c/o instagram.com/spalabwesleyan

c/o instagram.com/spalabwesleyan

Wesleyan’s Sleep and Psychosocial Adjustment (SPA) Lab will start the second annual Sleep Week event starting on Monday, Nov. 11. Sleep Week consists of four unique events, each focusing on educating and creating a dialogue between the researchers at the SPA Lab and students.

“By creating some of the events that we have, we just wanted to give students the opportunity to know where the lab is and to allow students to be comfortable reaching out,” SPA Lab Director and Assistant Professor of Psychology Royette Tavernier Dubar said. “This is a very welcoming space.”

Some of the scheduled events will include an all-day photo and video campaign on Monday and Tuesday in the SPA Lab, a discussion regarding personal sleep experiences with Dubar on Wednesday, a viewing of the documentary “Sleepless in America” at 7 p.m. on Thursday, and a Usdan Trivia Night on Friday at 9 p.m. Each event has a unique prize ranging from stickers to hoodies. 

“One of the reasons that Sleep Week came about was the interest that I received from students who just wanted a space where they could learn more,” Dubar said. “Not just about sleep research but everyday challenges that university students face when it comes to sleep.”

Many students struggle with sleep due to undue stress or pressure. One way Sleep Week attempts to alleviate that stress is by opening up a conversation between SPA Lab researchers and students.

“College life can be very stressful to the extent where it can impair our sleep quality,” SPA Lab research assistant Matiza Sacotingo ’21 wrote in an email to The Argus. “So, to be a part of a week-long event that encourages students to prioritize their sleep, and overall, their physical health but in a manner that is engaging, makes me feel like I’m making a difference, which makes my heart content.”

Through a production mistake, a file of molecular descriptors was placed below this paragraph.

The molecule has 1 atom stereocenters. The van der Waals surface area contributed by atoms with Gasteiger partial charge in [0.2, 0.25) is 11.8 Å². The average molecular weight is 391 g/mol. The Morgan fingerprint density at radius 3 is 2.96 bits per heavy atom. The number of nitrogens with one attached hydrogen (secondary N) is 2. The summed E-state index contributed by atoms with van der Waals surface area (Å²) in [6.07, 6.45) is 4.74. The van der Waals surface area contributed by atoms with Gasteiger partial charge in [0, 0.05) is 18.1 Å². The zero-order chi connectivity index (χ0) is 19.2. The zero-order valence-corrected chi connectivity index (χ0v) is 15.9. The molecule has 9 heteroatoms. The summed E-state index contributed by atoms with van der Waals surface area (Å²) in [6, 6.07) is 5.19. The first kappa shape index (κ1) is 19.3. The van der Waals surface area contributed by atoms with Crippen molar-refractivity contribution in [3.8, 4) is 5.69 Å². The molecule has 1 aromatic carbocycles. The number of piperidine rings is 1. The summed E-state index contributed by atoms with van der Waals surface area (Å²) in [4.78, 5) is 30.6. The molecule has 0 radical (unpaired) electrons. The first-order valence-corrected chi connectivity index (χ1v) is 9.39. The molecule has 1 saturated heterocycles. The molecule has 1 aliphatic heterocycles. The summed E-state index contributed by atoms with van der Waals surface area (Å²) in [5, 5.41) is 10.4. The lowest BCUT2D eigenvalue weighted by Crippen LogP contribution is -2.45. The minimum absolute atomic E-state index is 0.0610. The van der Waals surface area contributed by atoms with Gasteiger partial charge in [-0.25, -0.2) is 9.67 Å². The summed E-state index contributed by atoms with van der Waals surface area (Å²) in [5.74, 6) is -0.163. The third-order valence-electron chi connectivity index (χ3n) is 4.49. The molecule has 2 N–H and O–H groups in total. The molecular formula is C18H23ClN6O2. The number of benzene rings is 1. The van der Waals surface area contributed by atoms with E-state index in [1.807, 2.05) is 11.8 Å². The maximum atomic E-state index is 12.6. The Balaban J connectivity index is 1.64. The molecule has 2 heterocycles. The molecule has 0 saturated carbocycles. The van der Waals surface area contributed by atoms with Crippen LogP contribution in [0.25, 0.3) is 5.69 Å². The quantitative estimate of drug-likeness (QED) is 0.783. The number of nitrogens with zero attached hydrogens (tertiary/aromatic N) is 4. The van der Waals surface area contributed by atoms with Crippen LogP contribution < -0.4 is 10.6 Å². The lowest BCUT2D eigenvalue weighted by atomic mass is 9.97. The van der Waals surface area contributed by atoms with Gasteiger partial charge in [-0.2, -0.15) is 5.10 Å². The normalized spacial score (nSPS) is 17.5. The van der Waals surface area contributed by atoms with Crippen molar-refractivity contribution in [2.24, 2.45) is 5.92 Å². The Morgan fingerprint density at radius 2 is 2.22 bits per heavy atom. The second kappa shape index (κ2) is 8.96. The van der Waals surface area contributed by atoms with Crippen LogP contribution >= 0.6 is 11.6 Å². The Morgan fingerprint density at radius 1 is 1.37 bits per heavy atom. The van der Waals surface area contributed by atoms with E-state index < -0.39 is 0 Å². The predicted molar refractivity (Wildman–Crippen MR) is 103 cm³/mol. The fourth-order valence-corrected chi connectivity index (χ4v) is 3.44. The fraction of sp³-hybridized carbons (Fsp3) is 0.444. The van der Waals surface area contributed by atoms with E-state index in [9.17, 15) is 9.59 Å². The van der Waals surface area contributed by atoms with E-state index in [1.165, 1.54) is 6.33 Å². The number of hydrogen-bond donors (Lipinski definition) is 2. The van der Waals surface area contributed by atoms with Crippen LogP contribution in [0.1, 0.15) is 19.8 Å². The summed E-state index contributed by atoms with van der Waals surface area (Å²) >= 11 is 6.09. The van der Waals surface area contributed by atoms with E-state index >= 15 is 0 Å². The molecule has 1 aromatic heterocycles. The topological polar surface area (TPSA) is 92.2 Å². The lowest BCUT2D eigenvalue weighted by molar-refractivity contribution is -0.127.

The SPA Lab’s research primarily revolves around the role that sleep plays in the lives of adolescents and emerging adults. Adolescents’ changing biology and the development of their identities, as well as social media and interpersonal relationships, can have implications on their sleep. This correlation between sleep and other factors in the lives of young people has encouraged Dubar and her team to research more and share their findings.

“In the past, I have examined motivations for alcohol use in relation to sleep,” SPA Lab research assistant Grant Hill ’20 wrote in an email to The Argus. “Last April, Professor Dubar and I, along with former research assistant Tamare V. Adrien [’19], published a study in the journal Sleep Health…which looked at sleep in relation to the fulfillment of basic psychological needs.”

While drugs and social media are linked to sleep, Dubar notes that the body ultimately dictates how much a person should be resting each night. Even when asleep, the body is still functioning and working. Dubar argues that there is no set time for how much sleep an emerging adult should be getting a night.

“Some students, I think, have a number in mind, so they think, ‘I need eight hours,’” Dubar said. “Eight is the golden number, but when they don’t get eight hours, they may get more anxious.”

Researchers in the SPA Lab emphasized collaboration in putting on Sleep Week, both between the researchers and University students and among the researchers themselves. 

“All of us in the lab are doing our best to make this annual Sleep Week one to remember,” Sacotingo said.

For the SPA Lab researchers, Sleep Week is a way to educate the student body about an important subject and open up a discussion between curious students and the researchers. Through creating this dialogue, Dubar and her team of researchers aim to construct an interactive and engaging experience that is intended to better every Wesleyan student.

“That is a key aspect of Sleep Week: to have opportunities where students could come in and where we could branch out,” Dubar said. “It is really important to create that bridge where students can feel comfortable jumping into the lab and taking that knowledge we have about sleep research and bringing it to the students.”


Oliver Cope can be reached at ocope@wesleyan.edu.

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